The Treaty of Turkmenchay (Туркманчайский договор; Persian: عهدنامه ترکمنچای) was a treaty negotiated in Turkmenchay by which the Persian Empire, more commonly known today as Iran, recognized Russian suzerainty over the Erivan khanate, Nakhchivan khanate and the remainder of the Talysh khanate, establishing the Aras River as the common boundary between both empires, after its defeat in 1828 at the end of the Russo-Persian War, 1826-1828. The treaty was signed on February 21, 1828 by Haj Mirza Abol-hasan Khan and Asef o-dowleh, chancellor of Fath Ali Shah on behalf of Persia, and General Ivan Paskievich representing Imperial Russia. As was the case for the Treaty of Gulistan, Persia was forced to sign the treaty by Russia, as it had no alternative after crown prince Abbas Mirza's defeat. The Russian general had threatened Fath Ali Shah to conquer Tehran in five days unless the treaty was signed.
By this treaty:
In 1812 Russia ended a war with Turkey and went on the offensive against Iran. This led to the treaty of Gulistan in 1813, which gave Russia control over large territories that hitherto had been at least nominally Iranian, and moreover a say in Iranian succession politics. The whole of Daghestan and Georgia, including Mingrelia and Abkhazia were formally ceded to Russia, as well as eight Azeri Khanates (Karabakh, Ganja, Sheki, Kuba, Shirvan, Talysh, Baku, and Derbent). However as we have seen the Persians soon challenged Russia’s rule in the area, resulting in a military disaster. Iran lost control over the whole of Azerbaijan, and with the Turkemenchai settlement of 1828 Russia threatened to establish its control over Azerbaijan unless Iran paid a war indemnity. The British helped the Iranians with the matter, but the fact remained that Russian troops had marched as far as south of Tabriz. Although certain areas (including Tabriz) were returned to Iran, Russia was in fact at the peak of its territorial expansion.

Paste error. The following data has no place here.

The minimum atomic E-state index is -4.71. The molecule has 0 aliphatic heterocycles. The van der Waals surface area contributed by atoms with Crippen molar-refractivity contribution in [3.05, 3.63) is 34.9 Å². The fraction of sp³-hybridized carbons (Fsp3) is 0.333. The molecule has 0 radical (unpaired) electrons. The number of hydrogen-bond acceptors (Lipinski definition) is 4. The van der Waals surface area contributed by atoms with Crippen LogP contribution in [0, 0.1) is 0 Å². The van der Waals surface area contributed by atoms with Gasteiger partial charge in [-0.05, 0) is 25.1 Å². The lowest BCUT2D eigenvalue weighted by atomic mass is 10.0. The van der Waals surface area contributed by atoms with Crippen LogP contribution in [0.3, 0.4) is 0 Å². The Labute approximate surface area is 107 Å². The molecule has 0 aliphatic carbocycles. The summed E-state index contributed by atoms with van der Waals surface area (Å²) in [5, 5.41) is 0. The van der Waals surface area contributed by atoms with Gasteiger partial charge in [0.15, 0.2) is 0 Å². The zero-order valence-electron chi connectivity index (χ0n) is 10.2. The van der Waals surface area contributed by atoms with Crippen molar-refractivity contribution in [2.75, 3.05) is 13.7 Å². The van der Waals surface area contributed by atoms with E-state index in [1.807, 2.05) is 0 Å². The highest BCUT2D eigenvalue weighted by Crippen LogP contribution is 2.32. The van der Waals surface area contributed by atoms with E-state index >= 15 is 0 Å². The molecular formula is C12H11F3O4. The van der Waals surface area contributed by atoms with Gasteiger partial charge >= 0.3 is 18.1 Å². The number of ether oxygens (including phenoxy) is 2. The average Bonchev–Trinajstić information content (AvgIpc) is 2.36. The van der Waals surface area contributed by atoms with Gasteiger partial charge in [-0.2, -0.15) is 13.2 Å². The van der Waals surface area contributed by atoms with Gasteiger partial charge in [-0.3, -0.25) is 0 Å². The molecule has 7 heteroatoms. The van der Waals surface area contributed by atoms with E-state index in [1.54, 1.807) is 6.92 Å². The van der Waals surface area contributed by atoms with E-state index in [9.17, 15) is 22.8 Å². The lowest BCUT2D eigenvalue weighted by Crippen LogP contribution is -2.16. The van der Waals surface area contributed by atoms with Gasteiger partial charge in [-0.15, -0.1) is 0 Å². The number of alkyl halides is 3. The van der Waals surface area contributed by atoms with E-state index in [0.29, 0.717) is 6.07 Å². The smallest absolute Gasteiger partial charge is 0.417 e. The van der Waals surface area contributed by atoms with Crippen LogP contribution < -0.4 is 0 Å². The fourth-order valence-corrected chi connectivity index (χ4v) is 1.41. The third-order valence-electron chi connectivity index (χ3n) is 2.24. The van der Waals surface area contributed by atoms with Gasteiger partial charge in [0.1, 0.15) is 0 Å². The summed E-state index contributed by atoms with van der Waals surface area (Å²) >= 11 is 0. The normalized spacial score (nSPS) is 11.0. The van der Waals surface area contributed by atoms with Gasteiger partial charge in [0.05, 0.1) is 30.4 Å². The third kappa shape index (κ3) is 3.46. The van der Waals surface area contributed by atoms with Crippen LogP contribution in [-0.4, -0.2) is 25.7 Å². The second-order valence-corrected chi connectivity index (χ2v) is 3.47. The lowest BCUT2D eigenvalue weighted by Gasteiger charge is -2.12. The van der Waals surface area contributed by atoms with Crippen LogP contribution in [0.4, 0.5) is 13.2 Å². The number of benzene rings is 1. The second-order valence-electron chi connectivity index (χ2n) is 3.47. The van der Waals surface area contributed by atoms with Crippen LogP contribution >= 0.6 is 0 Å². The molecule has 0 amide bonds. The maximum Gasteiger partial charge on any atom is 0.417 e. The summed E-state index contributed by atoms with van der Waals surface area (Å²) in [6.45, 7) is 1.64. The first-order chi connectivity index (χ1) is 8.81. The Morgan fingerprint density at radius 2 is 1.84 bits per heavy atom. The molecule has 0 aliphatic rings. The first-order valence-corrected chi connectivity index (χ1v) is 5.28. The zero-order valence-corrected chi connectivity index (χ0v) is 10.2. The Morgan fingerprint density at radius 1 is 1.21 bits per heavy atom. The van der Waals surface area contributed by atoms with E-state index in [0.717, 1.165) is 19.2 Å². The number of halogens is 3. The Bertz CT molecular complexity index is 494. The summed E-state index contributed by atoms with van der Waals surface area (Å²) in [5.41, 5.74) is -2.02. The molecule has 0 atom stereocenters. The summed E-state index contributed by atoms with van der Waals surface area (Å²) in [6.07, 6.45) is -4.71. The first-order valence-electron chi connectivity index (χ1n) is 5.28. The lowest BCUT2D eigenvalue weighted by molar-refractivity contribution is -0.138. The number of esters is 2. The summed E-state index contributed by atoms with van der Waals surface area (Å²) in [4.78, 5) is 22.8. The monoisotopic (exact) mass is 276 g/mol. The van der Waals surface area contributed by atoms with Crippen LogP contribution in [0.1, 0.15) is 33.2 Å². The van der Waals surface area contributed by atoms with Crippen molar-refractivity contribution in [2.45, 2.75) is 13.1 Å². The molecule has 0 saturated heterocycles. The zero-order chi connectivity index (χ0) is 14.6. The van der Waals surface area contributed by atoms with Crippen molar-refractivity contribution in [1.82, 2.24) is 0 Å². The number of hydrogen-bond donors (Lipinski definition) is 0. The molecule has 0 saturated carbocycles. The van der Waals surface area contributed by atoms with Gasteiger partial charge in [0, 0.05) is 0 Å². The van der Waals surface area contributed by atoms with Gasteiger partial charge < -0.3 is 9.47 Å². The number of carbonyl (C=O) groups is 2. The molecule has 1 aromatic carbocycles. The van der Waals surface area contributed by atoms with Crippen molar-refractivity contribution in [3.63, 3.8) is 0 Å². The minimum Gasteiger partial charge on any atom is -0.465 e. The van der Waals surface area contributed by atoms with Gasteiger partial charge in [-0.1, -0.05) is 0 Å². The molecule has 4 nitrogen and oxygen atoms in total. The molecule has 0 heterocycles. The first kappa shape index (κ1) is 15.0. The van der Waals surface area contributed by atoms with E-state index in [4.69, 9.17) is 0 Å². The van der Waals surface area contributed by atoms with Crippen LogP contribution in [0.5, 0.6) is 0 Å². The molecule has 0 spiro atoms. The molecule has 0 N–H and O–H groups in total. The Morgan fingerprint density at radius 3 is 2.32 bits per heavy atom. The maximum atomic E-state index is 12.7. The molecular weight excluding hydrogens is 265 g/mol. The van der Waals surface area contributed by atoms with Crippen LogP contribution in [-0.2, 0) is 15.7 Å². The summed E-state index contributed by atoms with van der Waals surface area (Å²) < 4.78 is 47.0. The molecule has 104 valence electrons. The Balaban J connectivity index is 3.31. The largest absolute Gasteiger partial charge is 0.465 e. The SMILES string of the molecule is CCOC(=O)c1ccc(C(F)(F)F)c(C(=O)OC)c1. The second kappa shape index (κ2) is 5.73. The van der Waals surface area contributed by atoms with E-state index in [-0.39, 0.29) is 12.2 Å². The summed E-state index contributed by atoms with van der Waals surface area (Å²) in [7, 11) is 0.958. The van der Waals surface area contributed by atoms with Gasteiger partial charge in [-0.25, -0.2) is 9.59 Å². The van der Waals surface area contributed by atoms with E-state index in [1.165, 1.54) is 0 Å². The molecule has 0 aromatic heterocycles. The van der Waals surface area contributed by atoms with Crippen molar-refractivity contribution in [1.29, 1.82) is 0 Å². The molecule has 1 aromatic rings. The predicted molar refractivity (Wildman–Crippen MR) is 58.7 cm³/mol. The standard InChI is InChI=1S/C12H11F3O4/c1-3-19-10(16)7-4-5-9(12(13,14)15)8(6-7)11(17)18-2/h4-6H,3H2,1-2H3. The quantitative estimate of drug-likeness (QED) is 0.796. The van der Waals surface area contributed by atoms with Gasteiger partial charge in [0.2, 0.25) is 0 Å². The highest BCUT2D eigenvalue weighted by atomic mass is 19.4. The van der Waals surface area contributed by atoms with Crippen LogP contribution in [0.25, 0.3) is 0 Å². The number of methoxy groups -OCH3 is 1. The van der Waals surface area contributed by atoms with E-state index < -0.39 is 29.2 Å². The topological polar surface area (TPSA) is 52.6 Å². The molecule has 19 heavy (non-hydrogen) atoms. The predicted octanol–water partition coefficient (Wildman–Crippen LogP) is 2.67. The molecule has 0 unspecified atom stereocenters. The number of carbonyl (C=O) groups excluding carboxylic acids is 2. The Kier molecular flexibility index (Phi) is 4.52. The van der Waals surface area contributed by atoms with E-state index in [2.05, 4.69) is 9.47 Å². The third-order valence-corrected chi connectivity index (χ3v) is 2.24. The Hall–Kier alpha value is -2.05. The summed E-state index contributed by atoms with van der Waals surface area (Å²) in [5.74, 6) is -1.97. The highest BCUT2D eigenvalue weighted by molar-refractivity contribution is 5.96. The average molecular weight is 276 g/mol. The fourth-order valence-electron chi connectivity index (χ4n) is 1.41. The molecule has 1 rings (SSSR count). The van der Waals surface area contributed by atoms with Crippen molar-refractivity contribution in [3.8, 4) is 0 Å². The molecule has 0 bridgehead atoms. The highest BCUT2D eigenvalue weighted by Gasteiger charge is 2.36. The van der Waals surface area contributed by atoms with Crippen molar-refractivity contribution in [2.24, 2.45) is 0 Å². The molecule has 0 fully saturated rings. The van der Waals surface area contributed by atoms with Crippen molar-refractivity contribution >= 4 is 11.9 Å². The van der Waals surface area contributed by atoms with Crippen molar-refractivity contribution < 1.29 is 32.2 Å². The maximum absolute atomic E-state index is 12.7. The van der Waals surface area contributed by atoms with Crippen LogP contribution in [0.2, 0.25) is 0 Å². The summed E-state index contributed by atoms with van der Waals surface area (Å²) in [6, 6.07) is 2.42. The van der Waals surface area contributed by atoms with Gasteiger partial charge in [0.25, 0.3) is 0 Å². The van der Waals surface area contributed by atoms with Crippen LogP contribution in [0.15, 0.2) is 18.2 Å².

According to Cambridge History of Iran:
"Even when rulers on the plateau lacked the means to effect suzerainty beyond the Aras, the neighboring Khanates were still regarded as Iranian dependencies. Naturally, it was those Khanates located closes to the province of Azarbaijan which most frequently experienced attempts to re-impose Iranian suzerainty: the Khanates of Erivan, Nakhchivan and Qarabagh across the Aras, and the cis-Aras Khanate of Talish, with its administrative headquarters located at Lankaran and therefore very vulnerable to pressure, either from the direction of Tabriz or Rasht. Beyond the Khanate of Qarabagh, the Khan of Ganja and the Vali of Gurjistan (ruler of the Kartli-Kakheti kingdom of south-east Georgia), although less accessible for purposes of coercion, were also regarded as the Shah's vassals, as were the Khans of Shakki and Shirvan, north of the Kura river. The contacts between Iran and the Khanates of Baku and Qubba, however, were more tenuous and consisted mainly of maritime commercial links with Anzali and Rasht. The effectiveness of these somewhat haphazard assertions of suzerainty depended on the ability of a particular Shah to make his will felt, and the determination of the local khans to evade obligations they regarded as onerous.
Iran sees this and the preceding Treaty of Gulistan as the most humiliating treaties signed in the country's millennia-old history. The treaty is the reason many Iranians consider Fath Ali Shah to be one of Iran's most incompetent rulers.